Our first analyses focused on the first assessment MA1. To identify abnormalities persisting into the remitted medicated state we compared RSFC between the left sgACC and the affective mask between patients and HC using an independent-sample t-test. To identify markers of prospective relapse, we repeated this analysis comparing patients who did and did not go on to relapse. Exploratory analyses examined the RSFC between the affective mask and the right sgACC, the left PCC, right and left amygdala and right and left dlPFC seed regions.

Next, we examined the impact of discontinuation. To test the hypothesis that RSFC between the PCC and the affective mask would increase due to discontinuation, we applied a mixed-design analysis of variance (ANOVA) with group (MA1-D-MA2 and MA1-MA2-D) as between-subject factor and time point as within-subject factor (MA1 and MA2). Where significant interaction effects were found, we conducted the following post-hoc tests: paired sample t-test in group MA1-D-MA2 to identify changes related to discontinuation; paired sample t-test in group MA1-MA2-D to investigate test–retest reliability and an independent sample t-test between groups MA1-D-MA2 and MA1-MA2-D at MA1 to verify that no random allocation differences occurred prior to discontinuation. We repeated this analyses using the right and left sgACC, right and left amygdala and right and left dlPFC as seeds for exploratory analyses.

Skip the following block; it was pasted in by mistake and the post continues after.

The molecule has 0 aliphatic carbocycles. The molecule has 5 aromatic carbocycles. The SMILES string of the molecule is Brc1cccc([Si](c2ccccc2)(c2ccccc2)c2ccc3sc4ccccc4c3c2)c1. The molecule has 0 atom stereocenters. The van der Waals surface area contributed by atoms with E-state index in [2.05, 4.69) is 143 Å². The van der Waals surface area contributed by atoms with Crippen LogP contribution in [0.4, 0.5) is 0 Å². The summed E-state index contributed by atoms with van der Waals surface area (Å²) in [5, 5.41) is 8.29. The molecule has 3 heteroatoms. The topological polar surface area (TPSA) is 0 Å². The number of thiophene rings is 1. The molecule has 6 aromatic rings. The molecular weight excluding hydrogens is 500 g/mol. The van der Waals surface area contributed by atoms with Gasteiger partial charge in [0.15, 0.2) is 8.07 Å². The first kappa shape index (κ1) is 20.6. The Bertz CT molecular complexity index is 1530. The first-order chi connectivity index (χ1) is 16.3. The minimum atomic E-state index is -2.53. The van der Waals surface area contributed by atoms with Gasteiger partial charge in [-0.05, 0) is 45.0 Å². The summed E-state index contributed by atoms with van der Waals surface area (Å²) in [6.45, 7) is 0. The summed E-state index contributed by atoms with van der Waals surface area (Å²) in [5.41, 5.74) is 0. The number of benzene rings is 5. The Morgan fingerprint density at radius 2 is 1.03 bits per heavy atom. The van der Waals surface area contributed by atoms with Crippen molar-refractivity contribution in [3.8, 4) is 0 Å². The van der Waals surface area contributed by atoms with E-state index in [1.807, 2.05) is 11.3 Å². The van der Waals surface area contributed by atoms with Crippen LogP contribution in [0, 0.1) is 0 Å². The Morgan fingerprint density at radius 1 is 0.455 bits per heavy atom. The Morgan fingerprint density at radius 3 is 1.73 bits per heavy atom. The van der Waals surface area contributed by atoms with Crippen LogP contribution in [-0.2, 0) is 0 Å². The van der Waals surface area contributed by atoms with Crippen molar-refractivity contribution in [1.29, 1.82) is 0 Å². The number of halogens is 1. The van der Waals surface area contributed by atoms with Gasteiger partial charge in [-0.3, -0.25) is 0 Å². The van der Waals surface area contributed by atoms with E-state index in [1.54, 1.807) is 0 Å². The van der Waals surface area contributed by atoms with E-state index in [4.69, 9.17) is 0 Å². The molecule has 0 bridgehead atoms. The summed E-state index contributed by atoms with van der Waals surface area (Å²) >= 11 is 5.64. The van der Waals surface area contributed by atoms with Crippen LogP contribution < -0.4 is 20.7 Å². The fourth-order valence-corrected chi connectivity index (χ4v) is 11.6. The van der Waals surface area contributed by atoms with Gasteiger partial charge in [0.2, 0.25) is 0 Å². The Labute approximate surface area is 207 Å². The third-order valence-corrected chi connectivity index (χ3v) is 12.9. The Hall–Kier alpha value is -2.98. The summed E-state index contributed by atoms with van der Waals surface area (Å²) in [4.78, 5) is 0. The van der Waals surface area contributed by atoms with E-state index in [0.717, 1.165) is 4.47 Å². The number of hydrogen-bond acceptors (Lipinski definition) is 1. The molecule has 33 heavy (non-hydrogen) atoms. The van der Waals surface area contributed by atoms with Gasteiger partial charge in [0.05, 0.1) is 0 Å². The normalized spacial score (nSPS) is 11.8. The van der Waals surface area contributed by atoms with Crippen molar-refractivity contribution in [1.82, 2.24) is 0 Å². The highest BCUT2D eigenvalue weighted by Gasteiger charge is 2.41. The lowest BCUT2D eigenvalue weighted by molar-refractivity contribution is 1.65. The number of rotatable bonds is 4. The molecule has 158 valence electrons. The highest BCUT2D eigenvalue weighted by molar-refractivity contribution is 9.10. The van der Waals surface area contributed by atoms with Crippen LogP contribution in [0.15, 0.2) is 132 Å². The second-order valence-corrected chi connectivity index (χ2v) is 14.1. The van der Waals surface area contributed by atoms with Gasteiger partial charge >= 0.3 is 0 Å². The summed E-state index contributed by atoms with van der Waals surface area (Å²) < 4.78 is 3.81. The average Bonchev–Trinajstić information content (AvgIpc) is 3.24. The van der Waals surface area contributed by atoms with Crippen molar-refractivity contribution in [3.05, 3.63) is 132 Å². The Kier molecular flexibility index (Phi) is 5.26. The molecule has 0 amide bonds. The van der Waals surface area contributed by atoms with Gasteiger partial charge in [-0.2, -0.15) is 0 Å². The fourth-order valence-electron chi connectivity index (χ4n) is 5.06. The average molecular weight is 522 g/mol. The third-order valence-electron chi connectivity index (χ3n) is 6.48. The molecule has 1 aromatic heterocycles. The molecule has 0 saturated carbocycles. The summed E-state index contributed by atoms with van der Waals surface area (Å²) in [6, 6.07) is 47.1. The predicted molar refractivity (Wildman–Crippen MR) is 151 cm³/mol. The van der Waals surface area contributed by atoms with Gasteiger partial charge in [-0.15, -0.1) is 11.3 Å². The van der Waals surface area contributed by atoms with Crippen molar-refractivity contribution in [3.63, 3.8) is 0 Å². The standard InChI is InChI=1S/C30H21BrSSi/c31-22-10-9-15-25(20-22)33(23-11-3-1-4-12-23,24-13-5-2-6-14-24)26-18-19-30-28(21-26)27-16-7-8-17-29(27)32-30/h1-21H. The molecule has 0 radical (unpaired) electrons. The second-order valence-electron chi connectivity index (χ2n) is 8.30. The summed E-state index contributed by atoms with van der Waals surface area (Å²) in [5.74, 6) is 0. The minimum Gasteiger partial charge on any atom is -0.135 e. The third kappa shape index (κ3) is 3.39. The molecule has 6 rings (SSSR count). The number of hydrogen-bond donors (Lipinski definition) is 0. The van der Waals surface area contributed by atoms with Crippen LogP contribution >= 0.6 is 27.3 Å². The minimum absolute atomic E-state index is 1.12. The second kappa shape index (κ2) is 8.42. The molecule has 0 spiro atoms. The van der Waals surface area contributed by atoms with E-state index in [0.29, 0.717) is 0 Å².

Finally, we attempted to gain insight into how the effects of discontinuation might relate to relapse by examining the interaction of discontinuation and relapse. For this, we only included patients from group MA1-D-MA2 and applied a mixed-design ANOVA with time point as within-subject factor (MA1 and MA2) and relapse status (relapsers and non-relapsers) as between subject factor. Post-hoc paired sample t-tests were performed within the relapse group to identify changes related to relapse and paired t-tests in the no-relapse group to identify changes related to resilience.